We all face daily stresses but what are Southeast Asians most stressed about (besides the pandemic)? Milieu Insight, in partnership with Calm Collective, a grassroots community for sharing mental wellbeing strategies and solutions for good mental health in Asia, conducted a survey to better understand consumer sentiments towards stress on their mental health and their views on seeking help.
A look at stress in SEA
Milieu Insight surveyed 1,000 respondents across 6 Southeast Asian countries (6,000 overall) – Singapore, Malaysia, Indonesia, Philippines, Thailand and Vietnam.
Singapore (81%) and the Philippines (78%) top the list among the six Southeast Asian countries, with respondents agreeing that it is stressful living in their countries, followed by Malaysia (61%), Thailand (59%), Indonesia (51%) and lastly, Vietnam (42%).
Across the 6 countries, respondents from Singapore (20%) and The Philippines (15%) felt that they do not handle stress well. On the other hand, more than half of respondents from Indonesia and Vietnam felt that they were good at doing so.
More so than the other countries, respondents in Singapore (67%) are averse towards reaching out for help and turning down extra work even if they already have enough on their plates. There also seems to be a fear of offending others at work, with only 62% saying that they think their colleagues or bosses would be accepting if they were to turn down additional work assigned to them. Yet, not only those in Singapore, but across Southeast Asia, our study found that about 9 in 10 say that they would agree to help their colleagues with work even if they are already busy.
In the Philippines, 87% of respondents would reach out for help and 97% indicated that they would help their colleagues even if they are busy.
However, most respondents who are stressed did not seek help as they did not want to be a burden to anyone.
Financial situations, personal relations, responsibilities and work/ study commitments, were generally the top factors of stress, but for the Philippines, traumatic experiences were also a top factor. Interestingly, for Singapore, self-confidence was also a high stress factor.
Although more than two-thirds of respondents say that they proactively care about their mental health, they do not seem to lend the same amount of importance to stress. Aside from Vietnam and Malaysia, 53% in Singapore and close to half of respondents in Indonesia (49%), Thailand (49%) and The Philippines (46%) are willing to seek professional help only after stress gets too overwhelming. Burnout and even ‘death by overwork’ were major issues long before the coronavirus arrived. Despite that, stress still seems to be viewed primarily as a personal problem that should be handled alone and many regard it as a feeling that will just get better with time.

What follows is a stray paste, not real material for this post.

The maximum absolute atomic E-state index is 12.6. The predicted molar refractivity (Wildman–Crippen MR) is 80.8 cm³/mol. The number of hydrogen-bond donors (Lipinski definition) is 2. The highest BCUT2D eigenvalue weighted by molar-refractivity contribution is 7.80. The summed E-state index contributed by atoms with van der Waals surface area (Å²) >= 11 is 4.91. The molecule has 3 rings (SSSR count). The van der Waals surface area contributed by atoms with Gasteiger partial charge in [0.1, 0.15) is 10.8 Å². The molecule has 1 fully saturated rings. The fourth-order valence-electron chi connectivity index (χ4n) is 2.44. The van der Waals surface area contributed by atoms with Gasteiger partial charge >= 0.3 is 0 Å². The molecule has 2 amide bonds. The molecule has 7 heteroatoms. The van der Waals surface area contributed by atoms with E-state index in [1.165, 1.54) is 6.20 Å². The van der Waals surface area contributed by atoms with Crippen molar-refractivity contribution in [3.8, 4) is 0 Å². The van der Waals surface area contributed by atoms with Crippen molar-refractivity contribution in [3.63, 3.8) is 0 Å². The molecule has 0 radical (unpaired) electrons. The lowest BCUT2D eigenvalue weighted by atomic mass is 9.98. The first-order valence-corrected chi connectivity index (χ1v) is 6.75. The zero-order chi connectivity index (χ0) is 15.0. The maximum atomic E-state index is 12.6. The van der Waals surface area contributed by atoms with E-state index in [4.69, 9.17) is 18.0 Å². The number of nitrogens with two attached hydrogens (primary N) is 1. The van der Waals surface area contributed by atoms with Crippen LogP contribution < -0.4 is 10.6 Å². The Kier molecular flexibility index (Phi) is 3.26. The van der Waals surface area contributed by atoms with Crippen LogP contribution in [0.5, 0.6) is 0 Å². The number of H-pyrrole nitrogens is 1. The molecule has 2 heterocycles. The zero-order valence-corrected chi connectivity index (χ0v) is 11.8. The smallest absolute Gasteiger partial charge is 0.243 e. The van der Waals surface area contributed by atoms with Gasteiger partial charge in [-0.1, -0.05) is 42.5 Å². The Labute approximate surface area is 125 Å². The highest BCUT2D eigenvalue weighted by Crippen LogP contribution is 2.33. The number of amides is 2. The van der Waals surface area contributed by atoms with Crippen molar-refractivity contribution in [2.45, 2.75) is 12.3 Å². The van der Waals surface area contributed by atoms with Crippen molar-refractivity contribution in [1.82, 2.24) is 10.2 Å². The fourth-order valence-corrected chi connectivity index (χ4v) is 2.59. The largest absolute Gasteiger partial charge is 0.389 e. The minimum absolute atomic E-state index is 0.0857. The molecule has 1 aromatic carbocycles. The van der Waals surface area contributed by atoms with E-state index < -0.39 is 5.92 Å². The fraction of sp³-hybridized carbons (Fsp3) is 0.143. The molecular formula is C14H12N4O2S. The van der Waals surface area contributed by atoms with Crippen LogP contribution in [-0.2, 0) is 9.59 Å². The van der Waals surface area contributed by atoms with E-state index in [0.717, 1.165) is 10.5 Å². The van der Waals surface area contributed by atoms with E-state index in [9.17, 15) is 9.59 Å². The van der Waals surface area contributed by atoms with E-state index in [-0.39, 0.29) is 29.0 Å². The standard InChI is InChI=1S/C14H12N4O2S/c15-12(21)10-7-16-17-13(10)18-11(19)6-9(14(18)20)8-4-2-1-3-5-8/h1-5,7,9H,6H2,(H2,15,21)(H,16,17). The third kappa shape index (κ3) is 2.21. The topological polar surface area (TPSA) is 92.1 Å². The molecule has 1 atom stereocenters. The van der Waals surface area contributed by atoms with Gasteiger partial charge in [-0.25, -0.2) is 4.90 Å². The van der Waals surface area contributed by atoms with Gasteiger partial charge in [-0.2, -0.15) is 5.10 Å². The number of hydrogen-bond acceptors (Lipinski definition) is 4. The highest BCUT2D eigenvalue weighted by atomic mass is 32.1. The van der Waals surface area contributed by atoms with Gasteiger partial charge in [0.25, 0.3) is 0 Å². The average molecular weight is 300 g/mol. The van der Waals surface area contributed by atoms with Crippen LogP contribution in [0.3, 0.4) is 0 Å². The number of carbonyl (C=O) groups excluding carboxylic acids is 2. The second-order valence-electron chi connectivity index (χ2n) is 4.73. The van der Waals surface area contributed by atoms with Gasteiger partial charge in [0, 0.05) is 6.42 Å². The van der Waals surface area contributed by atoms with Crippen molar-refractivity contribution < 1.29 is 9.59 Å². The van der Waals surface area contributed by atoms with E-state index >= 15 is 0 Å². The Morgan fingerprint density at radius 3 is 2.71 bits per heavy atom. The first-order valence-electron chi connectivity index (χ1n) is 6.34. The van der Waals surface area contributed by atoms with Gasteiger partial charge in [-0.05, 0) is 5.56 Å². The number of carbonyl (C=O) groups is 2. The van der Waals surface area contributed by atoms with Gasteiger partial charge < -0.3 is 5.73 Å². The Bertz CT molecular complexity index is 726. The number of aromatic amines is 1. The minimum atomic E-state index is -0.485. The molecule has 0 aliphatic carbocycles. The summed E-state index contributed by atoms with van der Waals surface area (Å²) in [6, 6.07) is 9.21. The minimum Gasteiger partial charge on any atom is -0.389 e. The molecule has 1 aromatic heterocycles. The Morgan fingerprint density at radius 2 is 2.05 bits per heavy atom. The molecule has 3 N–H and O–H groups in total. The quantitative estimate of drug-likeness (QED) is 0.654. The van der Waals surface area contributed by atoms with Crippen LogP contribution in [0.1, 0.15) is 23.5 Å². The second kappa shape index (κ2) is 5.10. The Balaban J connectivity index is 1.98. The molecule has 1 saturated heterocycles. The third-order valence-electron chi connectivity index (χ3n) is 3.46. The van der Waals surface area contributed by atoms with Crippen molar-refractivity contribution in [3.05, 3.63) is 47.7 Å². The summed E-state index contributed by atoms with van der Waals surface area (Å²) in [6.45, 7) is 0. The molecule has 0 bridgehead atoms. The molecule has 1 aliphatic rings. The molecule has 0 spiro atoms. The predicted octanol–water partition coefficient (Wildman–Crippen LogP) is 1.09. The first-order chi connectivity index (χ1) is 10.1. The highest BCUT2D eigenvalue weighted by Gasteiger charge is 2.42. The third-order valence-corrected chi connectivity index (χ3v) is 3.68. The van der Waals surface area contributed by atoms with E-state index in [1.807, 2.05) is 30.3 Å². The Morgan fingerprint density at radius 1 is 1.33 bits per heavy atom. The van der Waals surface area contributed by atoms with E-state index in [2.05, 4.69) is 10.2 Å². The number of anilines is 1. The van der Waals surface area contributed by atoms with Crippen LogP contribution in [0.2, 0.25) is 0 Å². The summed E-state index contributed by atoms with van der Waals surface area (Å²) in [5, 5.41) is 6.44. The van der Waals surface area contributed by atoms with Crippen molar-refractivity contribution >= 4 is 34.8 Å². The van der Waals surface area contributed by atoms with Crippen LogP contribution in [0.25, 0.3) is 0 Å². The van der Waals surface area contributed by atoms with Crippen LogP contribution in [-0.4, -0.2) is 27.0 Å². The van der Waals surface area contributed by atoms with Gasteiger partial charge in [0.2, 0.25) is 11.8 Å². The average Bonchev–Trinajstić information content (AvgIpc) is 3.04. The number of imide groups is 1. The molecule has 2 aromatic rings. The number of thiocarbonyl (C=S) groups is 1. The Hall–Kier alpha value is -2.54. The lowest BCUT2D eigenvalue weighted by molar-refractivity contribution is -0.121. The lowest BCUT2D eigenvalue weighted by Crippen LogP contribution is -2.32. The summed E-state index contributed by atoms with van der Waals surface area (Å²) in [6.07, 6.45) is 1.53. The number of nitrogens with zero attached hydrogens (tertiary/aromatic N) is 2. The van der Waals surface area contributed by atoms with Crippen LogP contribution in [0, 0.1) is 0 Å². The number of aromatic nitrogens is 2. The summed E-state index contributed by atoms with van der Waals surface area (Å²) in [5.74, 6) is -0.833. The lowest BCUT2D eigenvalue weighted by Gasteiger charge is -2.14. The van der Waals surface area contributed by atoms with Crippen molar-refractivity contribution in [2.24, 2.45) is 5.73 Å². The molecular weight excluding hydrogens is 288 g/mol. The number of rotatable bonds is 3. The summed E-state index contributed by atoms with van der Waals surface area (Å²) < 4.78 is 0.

Milieu Insight’s Co-founder and CEO, Gerald Ang shares his own personal reflections on why the topic of mental health should be addressed so people understand the detrimental impacts it can have on a person. ‘’If left unchecked, stress can take a significant toll on our mental health. I can personally attest to that! It is important that we band together to find ways to help the broader community deal better with stress. I hope the insights from this study can provide a sense of comfort to those feeling the burden of stress on their mental health that they are not alone in dealing with these challenges. Employers also need to recognise that chronic stress and its related illness caused by a poor working environment can be as serious as a physically unsafe environment. This collaboration is the first of many that we will be doing under our ‘Milieu for Good’ program. We do hope to help more social organisations uncover insights that will make a positive impact to our community.’’